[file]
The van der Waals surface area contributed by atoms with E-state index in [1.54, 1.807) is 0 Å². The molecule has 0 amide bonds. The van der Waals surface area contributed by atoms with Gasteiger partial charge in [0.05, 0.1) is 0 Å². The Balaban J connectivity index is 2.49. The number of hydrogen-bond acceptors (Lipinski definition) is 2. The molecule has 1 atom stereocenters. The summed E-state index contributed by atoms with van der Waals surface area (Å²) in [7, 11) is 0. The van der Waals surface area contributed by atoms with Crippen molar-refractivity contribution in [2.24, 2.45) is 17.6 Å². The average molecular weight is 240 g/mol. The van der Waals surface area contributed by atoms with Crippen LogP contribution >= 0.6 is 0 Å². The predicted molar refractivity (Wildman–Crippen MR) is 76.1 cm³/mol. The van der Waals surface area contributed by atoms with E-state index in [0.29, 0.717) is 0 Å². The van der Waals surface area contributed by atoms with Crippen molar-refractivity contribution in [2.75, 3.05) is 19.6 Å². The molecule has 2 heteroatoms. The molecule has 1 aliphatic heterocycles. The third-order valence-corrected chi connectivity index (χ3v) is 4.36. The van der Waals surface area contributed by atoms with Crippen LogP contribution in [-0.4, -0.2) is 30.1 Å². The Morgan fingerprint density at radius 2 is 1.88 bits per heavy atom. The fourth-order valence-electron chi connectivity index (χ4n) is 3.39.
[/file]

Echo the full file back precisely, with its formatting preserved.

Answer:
The van der Waals surface area contributed by atoms with E-state index in [1.54, 1.807) is 0 Å². The molecule has 0 amide bonds. The van der Waals surface area contributed by atoms with Gasteiger partial charge in [0.05, 0.1) is 0 Å². The Balaban J connectivity index is 2.49. The number of hydrogen-bond acceptors (Lipinski definition) is 2. The molecule has 1 atom stereocenters. The summed E-state index contributed by atoms with van der Waals surface area (Å²) in [7, 11) is 0. The van der Waals surface area contributed by atoms with Crippen molar-refractivity contribution in [2.24, 2.45) is 17.6 Å². The average molecular weight is 240 g/mol. The van der Waals surface area contributed by atoms with Crippen LogP contribution >= 0.6 is 0 Å². The predicted molar refractivity (Wildman–Crippen MR) is 76.1 cm³/mol. The van der Waals surface area contributed by atoms with E-state index in [0.29, 0.717) is 0 Å². The van der Waals surface area contributed by atoms with Crippen molar-refractivity contribution in [2.75, 3.05) is 19.6 Å². The molecule has 2 heteroatoms. The molecule has 1 aliphatic heterocycles. The third-order valence-corrected chi connectivity index (χ3v) is 4.36. The van der Waals surface area contributed by atoms with Crippen LogP contribution in [-0.4, -0.2) is 30.1 Å². The Morgan fingerprint density at radius 2 is 1.88 bits per heavy atom. The fourth-order valence-electron chi connectivity index (χ4n) is 3.39.